‘Walking barcodes’ and near-invisible payments: the world in 2020

A Fjord trends report examines the forces shaping the first year of the decade.

If last year was all about overcoming digital overload through mindful design, the start of the new decade will bring a “realignment of the fundamentals,” according to a 2020 trend report by Fjord, a division of Accenture Interactive.

Climate change and political and social disruption, coupled with constant technological disruption, have led consumers to ask for products and services that are “not only meaningful to them, but also socially and environmentally responsible,” Fjord finds.

To boil down its predictions for 2020: “As this shift takes hold in varying markets at different speeds, developed markets will likely reject endless material consumption in favor of balance and conservation. Ultimately, the winners will be businesses that consciously consider their impact on an ever-evolving climate, society and world.”

Under that overarching meta-trend, Fjord identified seven trends based on crowdsourced observations from its more than 1,200 designers and developers in 33 offices around the world, as well research and client work. Here are a few of the highlights:

Money becomes ‘almost invisible’

Thanks to advancements in technology, the “very notion and shape of money is rapidly evolving,” notes Fjord. People’s ability to pay using their fingerprints or via facial or retinal recognition drives the push to go cashless. The report predicts that personal information and data will become embedded in money, making payments experience more seamless and personalized, enabling brands to, for example, apply a student discount automatically during purchase. By 2023, in-store and remote transactions authenticated using mobile biometrics are expected to reach $2 trillion.

“This trend is about how our relationship with money is evolving,” the authors write. “As it further develops, we’ll see the evolution of new ecosystems set in motion by non-traditional financial companies. Almost invisible payment systems will emerge, rendering our connections to and feelings about money more ambiguous.”

People become ‘walking barcodes’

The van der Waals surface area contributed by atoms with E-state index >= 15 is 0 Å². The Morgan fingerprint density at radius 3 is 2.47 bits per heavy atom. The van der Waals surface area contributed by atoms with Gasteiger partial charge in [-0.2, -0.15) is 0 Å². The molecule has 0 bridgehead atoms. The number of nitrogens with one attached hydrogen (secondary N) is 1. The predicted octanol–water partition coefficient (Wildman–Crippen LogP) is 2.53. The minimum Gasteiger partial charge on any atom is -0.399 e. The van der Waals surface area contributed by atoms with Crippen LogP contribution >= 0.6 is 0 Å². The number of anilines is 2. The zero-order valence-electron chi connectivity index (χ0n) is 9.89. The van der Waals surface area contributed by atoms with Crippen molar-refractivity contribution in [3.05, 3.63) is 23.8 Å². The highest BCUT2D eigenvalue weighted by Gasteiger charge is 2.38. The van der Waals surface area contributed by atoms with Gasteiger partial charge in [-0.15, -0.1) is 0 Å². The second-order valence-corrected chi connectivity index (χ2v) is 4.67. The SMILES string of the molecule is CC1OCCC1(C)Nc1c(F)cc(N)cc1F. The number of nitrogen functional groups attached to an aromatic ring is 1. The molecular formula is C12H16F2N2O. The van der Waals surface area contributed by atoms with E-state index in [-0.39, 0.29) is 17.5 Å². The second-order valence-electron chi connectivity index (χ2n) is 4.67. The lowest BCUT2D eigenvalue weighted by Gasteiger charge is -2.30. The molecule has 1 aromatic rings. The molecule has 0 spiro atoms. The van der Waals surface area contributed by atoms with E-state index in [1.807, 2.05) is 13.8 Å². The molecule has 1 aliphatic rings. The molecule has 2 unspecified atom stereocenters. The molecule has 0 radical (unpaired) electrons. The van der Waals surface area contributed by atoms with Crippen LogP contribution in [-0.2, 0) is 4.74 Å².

Also in the realm of technology, the impact of facial and body recognition is twofold: trackable personal data cookies move offline, and bodies become machine-readable – “like human barcodes” – leading brands to launch new products and services that are more personalized.

“This trend is about how our bodies are becoming our signature – effectively blending our digital and physical selves,” according to Fjord. “It’s also about how living services – contextually-aware, sophisticated digital services – will segue from the digital world into the real world. Hyper-targeted customer experiences will become the norm in physical environments.”

But privacy and security remain on consumers’ minds and will have to be prioritized. So while 5G, facial recognition and other bio tech will continue unlocking new possibilities, brands will have to be mindful of transparency, ensuring customers are aware of each scan, transaction or consent obtained and building platforms that provide people with the information they want.

AI becomes a ‘helpful, collaborative’ tech

Used to enhance efficiency in its early stages, AI becomes increasingly sophisticated and more about “augmenting human ingenuity and creating new value.”

Over time, businesses begin blending humans’ skills with AI capabilities, leading to new and disruptive strategies. The report finds that organizations are investing more heavily in their AI programs – though customers and employees remain way of its impact on their lives – with 80% indicating they are now actively using it.

“This trend centers around how AI is expanding and blossoming as a helpful, collaborative technology. With more organizations seeking to use it beyond automation, they’ll need access to better and more dynamic tools, and to more carefully plan for AI’s social and economic impacts,” according to the report. “To succeed, business leaders need to commit to designing for human intelligence and optimize the relationship between people and machines.”